The first step in car seat safety is RIGHT SEAT. What does that mean? There are many types of car seats, and it can be confusing to find the right one. The most important thing to remember is:
Proper fit and installation are far more important to your child’s safety than the price tag or pattern on the car seat.
First, it means that you select the right seat for your child – Check your car seat’s manual to make sure it’s appropriate for your child’s age, weight and height. Also double check the expiration dateon your car seat to make sure it is still safe.
An Infant Car Seat is a rear-facing-only seat designed for newborns (we call them ‘buckets’). They can be very convenient for getting sleeping babies into and out of cars, or for securing the tiniest Ducklings in a shopping cart. Unfortunately, most babies will outgrow their bucket before it is safe for them to ride in a forward-facing seat. Your baby has outgrown her infant car seat when she reaches any ONE of these 3 points:
- The weight limit of the seat, which varies between 20 and 35 pounds – check your car seat manual.
- The height limit of the seat, which also varies – check your car seat manual.
- Your child’s head is within one inch of the top of the car seat. This is one is not common knowledge, but just as important.
When your Duckling outgrows his infant car seat, move him into a rear-facing Convertible Car Seat. Convertible car seats allow you to use one seat for both rear-facing and then forward-facing as your child grows. Read the manual carefully, and remember that children should continue to ride rear-facing as long as possible – until they reach the top height or weight limit before you move them to the forward-facing position.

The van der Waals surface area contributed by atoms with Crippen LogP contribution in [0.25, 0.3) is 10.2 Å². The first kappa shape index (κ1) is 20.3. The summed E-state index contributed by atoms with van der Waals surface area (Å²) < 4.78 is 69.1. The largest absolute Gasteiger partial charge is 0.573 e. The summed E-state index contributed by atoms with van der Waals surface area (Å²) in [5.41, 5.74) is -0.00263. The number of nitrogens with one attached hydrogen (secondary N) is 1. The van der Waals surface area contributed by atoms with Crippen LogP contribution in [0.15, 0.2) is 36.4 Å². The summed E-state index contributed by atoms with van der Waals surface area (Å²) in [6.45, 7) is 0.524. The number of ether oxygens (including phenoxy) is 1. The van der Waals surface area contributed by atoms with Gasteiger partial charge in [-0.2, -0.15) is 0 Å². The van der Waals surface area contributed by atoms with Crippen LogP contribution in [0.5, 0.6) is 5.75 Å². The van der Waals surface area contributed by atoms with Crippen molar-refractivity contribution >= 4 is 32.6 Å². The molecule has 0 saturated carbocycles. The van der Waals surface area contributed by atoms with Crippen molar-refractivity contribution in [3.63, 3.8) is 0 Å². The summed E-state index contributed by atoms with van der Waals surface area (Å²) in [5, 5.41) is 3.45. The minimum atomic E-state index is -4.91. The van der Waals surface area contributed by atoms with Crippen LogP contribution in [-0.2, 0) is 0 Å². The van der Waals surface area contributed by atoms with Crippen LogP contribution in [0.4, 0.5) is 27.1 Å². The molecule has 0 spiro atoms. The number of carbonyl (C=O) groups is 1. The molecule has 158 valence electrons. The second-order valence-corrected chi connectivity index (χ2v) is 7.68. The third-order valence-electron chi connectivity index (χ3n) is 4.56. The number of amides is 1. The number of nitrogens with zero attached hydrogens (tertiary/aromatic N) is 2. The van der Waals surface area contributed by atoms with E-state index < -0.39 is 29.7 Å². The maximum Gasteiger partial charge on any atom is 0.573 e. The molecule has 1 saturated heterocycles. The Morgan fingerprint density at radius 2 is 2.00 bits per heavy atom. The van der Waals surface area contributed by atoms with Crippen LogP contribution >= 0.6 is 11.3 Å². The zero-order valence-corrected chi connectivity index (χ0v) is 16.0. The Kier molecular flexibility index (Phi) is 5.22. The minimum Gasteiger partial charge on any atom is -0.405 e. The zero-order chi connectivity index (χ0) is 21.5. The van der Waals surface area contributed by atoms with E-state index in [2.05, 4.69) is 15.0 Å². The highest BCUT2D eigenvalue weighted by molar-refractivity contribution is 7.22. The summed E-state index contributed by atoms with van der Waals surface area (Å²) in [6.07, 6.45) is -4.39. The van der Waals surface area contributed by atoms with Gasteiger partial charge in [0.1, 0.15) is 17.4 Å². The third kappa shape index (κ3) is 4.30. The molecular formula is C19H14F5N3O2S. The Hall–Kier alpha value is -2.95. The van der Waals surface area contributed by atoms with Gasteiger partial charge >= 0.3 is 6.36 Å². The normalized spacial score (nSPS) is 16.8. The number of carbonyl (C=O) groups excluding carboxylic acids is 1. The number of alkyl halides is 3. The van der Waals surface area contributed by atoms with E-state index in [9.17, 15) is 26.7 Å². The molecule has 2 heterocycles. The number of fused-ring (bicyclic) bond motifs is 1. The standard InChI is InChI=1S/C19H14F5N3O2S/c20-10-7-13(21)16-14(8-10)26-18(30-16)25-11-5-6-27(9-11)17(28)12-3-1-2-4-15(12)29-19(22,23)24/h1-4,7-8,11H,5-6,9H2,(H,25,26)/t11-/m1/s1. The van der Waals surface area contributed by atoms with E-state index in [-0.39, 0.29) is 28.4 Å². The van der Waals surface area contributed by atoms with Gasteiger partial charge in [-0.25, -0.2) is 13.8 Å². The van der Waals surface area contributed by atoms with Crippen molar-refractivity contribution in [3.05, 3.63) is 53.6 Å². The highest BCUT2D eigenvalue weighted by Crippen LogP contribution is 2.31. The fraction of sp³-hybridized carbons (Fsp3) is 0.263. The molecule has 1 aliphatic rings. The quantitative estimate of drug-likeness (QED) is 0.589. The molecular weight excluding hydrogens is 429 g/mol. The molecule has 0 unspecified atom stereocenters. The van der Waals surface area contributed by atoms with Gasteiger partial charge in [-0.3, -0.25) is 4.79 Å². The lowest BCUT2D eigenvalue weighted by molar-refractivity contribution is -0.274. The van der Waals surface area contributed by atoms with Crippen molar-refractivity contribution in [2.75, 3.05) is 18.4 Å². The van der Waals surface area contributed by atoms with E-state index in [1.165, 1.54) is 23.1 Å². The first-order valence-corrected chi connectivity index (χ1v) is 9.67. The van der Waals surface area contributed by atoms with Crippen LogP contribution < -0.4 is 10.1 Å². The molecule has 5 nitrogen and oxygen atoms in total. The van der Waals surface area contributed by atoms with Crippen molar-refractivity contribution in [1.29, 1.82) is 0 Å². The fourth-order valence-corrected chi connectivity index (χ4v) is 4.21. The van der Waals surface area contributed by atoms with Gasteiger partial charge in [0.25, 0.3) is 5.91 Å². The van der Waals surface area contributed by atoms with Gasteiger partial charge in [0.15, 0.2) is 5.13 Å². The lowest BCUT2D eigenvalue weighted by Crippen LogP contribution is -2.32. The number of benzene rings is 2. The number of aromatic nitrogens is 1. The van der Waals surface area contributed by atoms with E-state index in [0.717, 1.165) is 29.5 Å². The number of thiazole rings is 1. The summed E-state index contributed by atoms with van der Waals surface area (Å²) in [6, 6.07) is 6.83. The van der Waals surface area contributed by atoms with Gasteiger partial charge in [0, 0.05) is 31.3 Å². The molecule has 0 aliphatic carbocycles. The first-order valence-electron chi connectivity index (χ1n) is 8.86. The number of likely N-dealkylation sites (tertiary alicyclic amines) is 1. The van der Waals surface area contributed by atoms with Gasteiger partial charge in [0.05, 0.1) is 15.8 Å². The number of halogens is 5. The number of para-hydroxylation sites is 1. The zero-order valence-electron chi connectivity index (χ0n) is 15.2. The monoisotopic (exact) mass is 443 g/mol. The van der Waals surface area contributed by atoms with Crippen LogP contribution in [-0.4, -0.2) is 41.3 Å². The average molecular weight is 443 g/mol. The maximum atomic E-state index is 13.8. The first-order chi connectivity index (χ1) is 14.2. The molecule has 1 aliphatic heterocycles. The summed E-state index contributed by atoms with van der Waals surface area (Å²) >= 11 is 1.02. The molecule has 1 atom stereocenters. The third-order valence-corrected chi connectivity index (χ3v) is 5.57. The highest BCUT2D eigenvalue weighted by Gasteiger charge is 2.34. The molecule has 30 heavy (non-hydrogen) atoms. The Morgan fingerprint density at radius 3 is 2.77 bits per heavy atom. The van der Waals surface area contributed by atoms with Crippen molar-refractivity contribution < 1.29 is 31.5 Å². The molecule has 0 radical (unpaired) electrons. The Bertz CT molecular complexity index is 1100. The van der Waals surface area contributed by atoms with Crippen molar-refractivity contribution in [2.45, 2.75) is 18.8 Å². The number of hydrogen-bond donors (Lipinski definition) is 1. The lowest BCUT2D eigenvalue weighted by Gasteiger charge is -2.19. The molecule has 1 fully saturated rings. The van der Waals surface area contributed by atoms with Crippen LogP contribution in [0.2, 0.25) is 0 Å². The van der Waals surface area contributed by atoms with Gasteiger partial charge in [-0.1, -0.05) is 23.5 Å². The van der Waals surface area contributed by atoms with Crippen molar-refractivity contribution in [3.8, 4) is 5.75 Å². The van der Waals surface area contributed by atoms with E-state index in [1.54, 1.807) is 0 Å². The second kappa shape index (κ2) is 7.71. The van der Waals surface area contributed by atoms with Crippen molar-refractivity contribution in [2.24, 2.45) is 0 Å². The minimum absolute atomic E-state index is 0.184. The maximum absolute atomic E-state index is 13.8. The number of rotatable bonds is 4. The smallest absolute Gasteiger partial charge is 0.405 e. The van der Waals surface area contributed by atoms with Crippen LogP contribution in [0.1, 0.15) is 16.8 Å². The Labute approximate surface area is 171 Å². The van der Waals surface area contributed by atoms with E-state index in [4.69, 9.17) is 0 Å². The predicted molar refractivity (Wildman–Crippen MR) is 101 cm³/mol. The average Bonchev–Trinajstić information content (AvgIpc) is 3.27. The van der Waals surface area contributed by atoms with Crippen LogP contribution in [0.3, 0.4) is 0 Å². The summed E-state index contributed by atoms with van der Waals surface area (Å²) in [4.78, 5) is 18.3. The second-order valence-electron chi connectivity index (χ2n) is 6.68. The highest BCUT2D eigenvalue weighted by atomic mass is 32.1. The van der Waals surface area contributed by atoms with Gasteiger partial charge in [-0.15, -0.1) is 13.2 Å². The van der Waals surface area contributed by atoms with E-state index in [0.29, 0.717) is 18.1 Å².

An All-in-One Car Seat grows with your child from rear-facing to forward-facing to booster seat. Again, read the manual carefully and don’t move up (from rear-facing to forward-facing or from forward-facing with harness to booster seat) until your child meets the height or weight limits of your the seat.
Booster Seats raise and position your Duckling so that the vehicle’s lap and shoulder belt fit properly. A booster seat keeps the lap belt from causing injury to the child’s abdomen and keeps the shoulder belt in place to give the child upper body protection. In the event of a crash, an adult seat belt that does not fit a child properly can actually cause injury rather than prevent it, because it doesn’t fit over the strong parts of the child’s body.
When to move to a seat belt – this is a decision that must be based only on whether your child is able to properly wear an adult seat belt. You wouldn’t let you child smoke because he thinks he’s old enough or because her friends are doing it (I hope). This is no different. My step-daughter, Princess, sat in a booster seat until she was 11 years old. She wasn’t happy about it (and didn’t have to at her mother’s house), but I refused to compromise her safety.
- Be tall enough to sit without slouching;
- Be able to keep his or her back against the vehicle seat; AND
- Be able to keep his or her knees naturally bent over the edge of the vehicle seat, AND
- Be able to keep his or her feet flat on the floor, AND
- The lap belt must lie snugly across the upper thighs, not the stomach; AND
- The shoulder belt should lie snug across the shoulder and chest, and not cross the neck or face, AND
Never let children put the shoulder belts under their arm or behind their backs, because it could cause severe injuries in a crash.